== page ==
Genetic testing for dilated cardiomyopathy in clinical practice

Neal K. Lakdawala, Birgit H. Funke, Samantha Baxter, Allison L. Cirino, Amy E. Roberts, Daniel P. Judge, Nicole Johnson, Nancy J. Mendelsohn, Chantal Morel, Melanie Care, Wendy K. Chung, Carolyn Jones, Apostolos Psychogios, Elizabeth Duffy, Heidi L. Rehm, Emily White, J. G. Seidman, Christine E. Seidman, Carolyn Y. Ho

Research output: Contribution to journalArticle

Abstract

Background: Familial involvement is common in dilated cardiomyopathy (DCM) and >40 genes have been implicated in causing disease. However, the role of genetic testing in clinical practice is not well defined. We examined the experience of clinical genetic testing in a diverse DCM population to characterize the prevalence and predictors of gene mutations. Methods and Results: We studied 264 unrelated adult and pediatric DCM index patients referred to 1 reference lab for clinical genetic testing. Up to 10 genes were analyzed (MYH7, TNNT2, TNNI3, TPM1, MYBPC3, ACTC, LMNA, PLN, TAZ, and LDB3), and 70% of patients were tested for all genes. The mean age was 26.6 ± 21.3 years, and 52% had a family history of DCM. Rigorous criteria were used to classify DNA variants as clinically relevant (mutations), variants of unknown clinical significance (VUS), or presumed benign. Mutations were found in 17.4% of patients, commonly involving MYH7, LMNA, or TNNT2 (78%). An additional 10.6% of patients had VUS. Genetic testing was rarely positive in older patients without a family history of DCM. Conversely in pediatric patients, family history did not increase the sensitivity of genetic testing. Conclusions: Using rigorous criteria for classifying DNA variants, mutations were identified in 17% of a diverse group of DCM index patients referred for clinical genetic testing. The low sensitivity of genetic testing in DCM reflects limitations in both current methodology and knowledge of DCM-associated genes. However, if mutations are identified, genetic testing can help guide family management.

Original languageEnglish (US)
Pages (from-to)296-303
Number of pages8
JournalJournal of Cardiac Failure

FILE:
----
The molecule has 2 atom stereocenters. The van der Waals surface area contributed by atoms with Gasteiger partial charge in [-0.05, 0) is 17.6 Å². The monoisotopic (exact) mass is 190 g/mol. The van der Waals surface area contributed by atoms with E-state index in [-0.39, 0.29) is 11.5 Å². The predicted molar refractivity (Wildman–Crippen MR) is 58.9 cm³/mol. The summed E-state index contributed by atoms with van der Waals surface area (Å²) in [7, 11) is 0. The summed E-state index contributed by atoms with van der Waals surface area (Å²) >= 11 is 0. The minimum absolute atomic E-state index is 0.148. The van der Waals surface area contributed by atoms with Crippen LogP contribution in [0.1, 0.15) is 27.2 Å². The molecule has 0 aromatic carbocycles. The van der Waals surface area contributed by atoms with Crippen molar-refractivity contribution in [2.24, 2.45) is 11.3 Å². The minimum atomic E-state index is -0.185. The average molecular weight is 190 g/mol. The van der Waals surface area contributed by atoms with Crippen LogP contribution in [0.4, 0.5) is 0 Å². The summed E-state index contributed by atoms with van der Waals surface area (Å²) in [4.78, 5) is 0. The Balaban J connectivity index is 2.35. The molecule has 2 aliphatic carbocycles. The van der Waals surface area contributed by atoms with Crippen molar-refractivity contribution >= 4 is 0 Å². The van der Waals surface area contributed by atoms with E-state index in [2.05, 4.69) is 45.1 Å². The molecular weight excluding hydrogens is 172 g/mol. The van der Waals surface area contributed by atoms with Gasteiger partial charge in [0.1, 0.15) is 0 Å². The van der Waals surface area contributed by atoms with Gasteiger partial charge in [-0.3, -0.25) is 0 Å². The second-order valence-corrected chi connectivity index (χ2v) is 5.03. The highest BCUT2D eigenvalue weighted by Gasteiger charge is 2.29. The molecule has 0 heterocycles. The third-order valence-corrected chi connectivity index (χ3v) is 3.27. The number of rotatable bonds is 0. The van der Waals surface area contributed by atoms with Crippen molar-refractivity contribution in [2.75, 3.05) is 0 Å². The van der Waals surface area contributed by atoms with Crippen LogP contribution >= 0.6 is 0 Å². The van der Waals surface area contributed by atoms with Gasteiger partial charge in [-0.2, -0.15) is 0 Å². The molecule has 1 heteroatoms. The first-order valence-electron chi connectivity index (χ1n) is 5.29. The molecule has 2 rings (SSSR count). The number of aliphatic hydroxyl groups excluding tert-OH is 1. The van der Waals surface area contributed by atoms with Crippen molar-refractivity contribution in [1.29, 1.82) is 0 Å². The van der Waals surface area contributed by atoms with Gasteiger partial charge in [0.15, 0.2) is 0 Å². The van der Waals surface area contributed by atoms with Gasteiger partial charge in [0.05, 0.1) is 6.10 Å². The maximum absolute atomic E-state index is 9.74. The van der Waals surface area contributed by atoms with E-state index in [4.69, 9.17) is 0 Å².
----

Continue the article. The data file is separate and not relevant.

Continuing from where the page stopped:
Volume18
Issue number4
DOIs
StatePublished - Apr 2012

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Dilated Cardiomyopathy
Genetic Testing
Mutation
Genes
Pediatrics
DNA
Population

Keywords

  • Clinical genetics
  • dilated cardiomyopathy
  • heart failure
  • lamin A/C
  • sarcomere genes

ASJC Scopus subject areas

  • Cardiology and Cardiovascular Medicine

Cite this

Lakdawala, N. K., Funke, B. H., Baxter, S., Cirino, A. L., Roberts, A. E., Judge, D. P., ... Ho, C. Y. (2012). Genetic testing for dilated cardiomyopathy in clinical practice. Journal of Cardiac Failure, 18(4), 296-303. https://doi.org/10.1016/j.cardfail.2012.01.013

Genetic testing for dilated cardiomyopathy in clinical practice. / Lakdawala, Neal K.; Funke, Birgit H.; Baxter, Samantha; Cirino, Allison L.; Roberts, Amy E.; Judge, Daniel P.; Johnson, Nicole; Mendelsohn, Nancy J.; Morel, Chantal; Care, Melanie; Chung, Wendy K.; Jones, Carolyn; Psychogios, Apostolos; Duffy, Elizabeth; Rehm, Heidi L.; White, Emily; Seidman, J. G.; Seidman, Christine E.; Ho, Carolyn Y.

In: Journal of Cardiac Failure, Vol. 18, No. 4, 04.2012, p. 296-303.

Research output: Contribution to journalArticle

Lakdawala, NK, Funke, BH, Baxter, S, Cirino, AL, Roberts, AE, Judge, DP, Johnson, N, Mendelsohn, NJ, Morel, C, Care, M, Chung, WK, Jones, C, Psychogios, A, Duffy, E, Rehm, HL, White, E, Seidman, JG, Seidman, CE & Ho, CY 2012, 'Genetic testing for dilated cardiomyopathy in clinical practice', Journal of Cardiac Failure, vol. 18, no. 4, pp. 296-303. https://doi.org/10.1016/j.cardfail.2012.01.013
Lakdawala NK, Funke BH, Baxter S, Cirino AL, Roberts AE, Judge DP et al. Genetic testing for dilated cardiomyopathy in clinical practice. Journal of Cardiac Failure. 2012 Apr;18(4):296-303. https://doi.org/10.1016/j.cardfail.2012.01.013
Lakdawala, Neal K. ; Funke, Birgit H. ; Baxter, Samantha ; Cirino, Allison L. ; Roberts, Amy E. ; Judge, Daniel P. ; Johnson, Nicole ; Mendelsohn, Nancy J. ; Morel, Chantal ; Care, Melanie ; Chung, Wendy K. ; Jones, Carolyn ; Psychogios, Apostolos ; Duffy, Elizabeth ; Rehm, Heidi L. ; White, Emily ; Seidman, J. G. ; Seidman, Christine E. ; Ho, Carolyn Y. / Genetic testing for dilated cardiomyopathy in clinical practice. In: Journal of Cardiac Failure. 2012 ; Vol. 18, No. 4. pp. 296-303.